What is your personal coping mechanism for cold/gray weather?
I grew up as a skier and snowboarder, so I try to get to the mountain as much as possible. I also love winter running. I did a winter running series with Fleet Feet last year, and we ran the trails at Cobbs Hill frequently. Afterwards, everyone goes into the lodge for cocoa, drinks, and snacks, and there’s a nice sense of camaraderie.
What is your favorite Rochester memory?
My college roommate came to visit me in Rochester for the first time after college back when I was living on South Ave. We went to all my favorite spots, and ran into all my friends she had heard stories about. As she was leaving, she said, “I can see why you love Rochester! We packed so much into one night, saw so many people, and it was still a cheap night.” I felt so validated.
What makes Rochester unique?
I love the ability to get shit done here. If you have an idea, a project, or an artistic vision, you just need to get the right people together and make it happen. It was like that with Girls Rock Rochester. When we pulled it off for the first time, we kept saying to each other, “People are actually sending their kids to this camp we just created this year!” It’s so much easier to do that kind of thing here than in a big city. The way of life here is more easygoing, so people have more time to dedicate to what they care about most.
What do you think could be improved?
I think we need better walkable nightlife in the city. The East End is walkable, but walkable areas like that need to be all over the city. Some streets are perfect for foot traffic only; we’re way too dependent on cars here. I recently visited Europe and was so impressed by this area in BudaPest that’s all walkable, where all the shops are open until 9pm. The South Wedge could be like that—but I was all alone on a quiet street once with no one but a creepy man who harassed me. We have a lot of work to do.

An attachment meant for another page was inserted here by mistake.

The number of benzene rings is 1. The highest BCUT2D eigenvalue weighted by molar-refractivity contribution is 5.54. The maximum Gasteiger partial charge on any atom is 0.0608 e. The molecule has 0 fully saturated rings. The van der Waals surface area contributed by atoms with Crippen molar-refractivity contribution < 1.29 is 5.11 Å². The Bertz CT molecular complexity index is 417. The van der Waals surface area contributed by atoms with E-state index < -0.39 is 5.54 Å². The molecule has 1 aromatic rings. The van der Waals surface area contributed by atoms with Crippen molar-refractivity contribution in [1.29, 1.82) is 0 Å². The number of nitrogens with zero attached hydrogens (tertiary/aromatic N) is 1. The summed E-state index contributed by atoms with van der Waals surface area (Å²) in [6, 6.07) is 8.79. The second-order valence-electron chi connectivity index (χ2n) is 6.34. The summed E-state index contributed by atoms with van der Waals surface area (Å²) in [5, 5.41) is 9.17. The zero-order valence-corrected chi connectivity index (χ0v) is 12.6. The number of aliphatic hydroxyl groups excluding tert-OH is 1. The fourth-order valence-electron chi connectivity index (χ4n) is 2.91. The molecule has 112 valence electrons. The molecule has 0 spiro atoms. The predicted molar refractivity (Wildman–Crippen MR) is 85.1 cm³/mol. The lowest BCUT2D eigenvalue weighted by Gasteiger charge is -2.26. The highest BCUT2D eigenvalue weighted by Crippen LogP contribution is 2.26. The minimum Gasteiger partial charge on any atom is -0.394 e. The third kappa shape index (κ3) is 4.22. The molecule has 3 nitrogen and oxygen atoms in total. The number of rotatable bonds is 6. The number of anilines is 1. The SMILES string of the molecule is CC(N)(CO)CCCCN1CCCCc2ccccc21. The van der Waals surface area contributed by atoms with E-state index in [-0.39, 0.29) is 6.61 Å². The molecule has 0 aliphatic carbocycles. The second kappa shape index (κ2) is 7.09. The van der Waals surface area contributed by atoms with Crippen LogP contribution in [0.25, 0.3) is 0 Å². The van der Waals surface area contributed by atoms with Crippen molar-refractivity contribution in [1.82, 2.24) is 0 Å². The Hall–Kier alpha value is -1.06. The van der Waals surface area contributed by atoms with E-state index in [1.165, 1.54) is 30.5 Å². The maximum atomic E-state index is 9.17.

If Rochester was a season, what would it be?
It would be that transition period where fall is shifting into winter. We can have beautiful sun, crazy rain and wind, and snow on the ground. People who leave Rochester always find it disarming not to have that, and not to have all four seasons.
What advice would you give to creatives in Rochester? Or to folks who are new to town and just getting to know it?
Creatives need to spend less time planning. Gather what you need and just start. I’ve seen overplanning slow down a lot of projects. You’ll run into roadblocks, but you’ll learn.
If you’re new to Rochester, I’d encourage you to try new things and not get stuck in a rut. Don’t be scared to venture into the city. Grab a copy of City Newspaper and check out the events calendar. Don’t be scared to just show up somewhere. If you don’t see something happening, that doesn’t mean you can’t start it. That’s the beauty of Rochester! Hearing fresh perspectives will only help our city.
Renée Heininger is a graphic designer and community organizer who enjoys the local music scene and is passionate about making a difference through Girls Rock! Rochester. For more of Renée's perspective, check out our Instagram.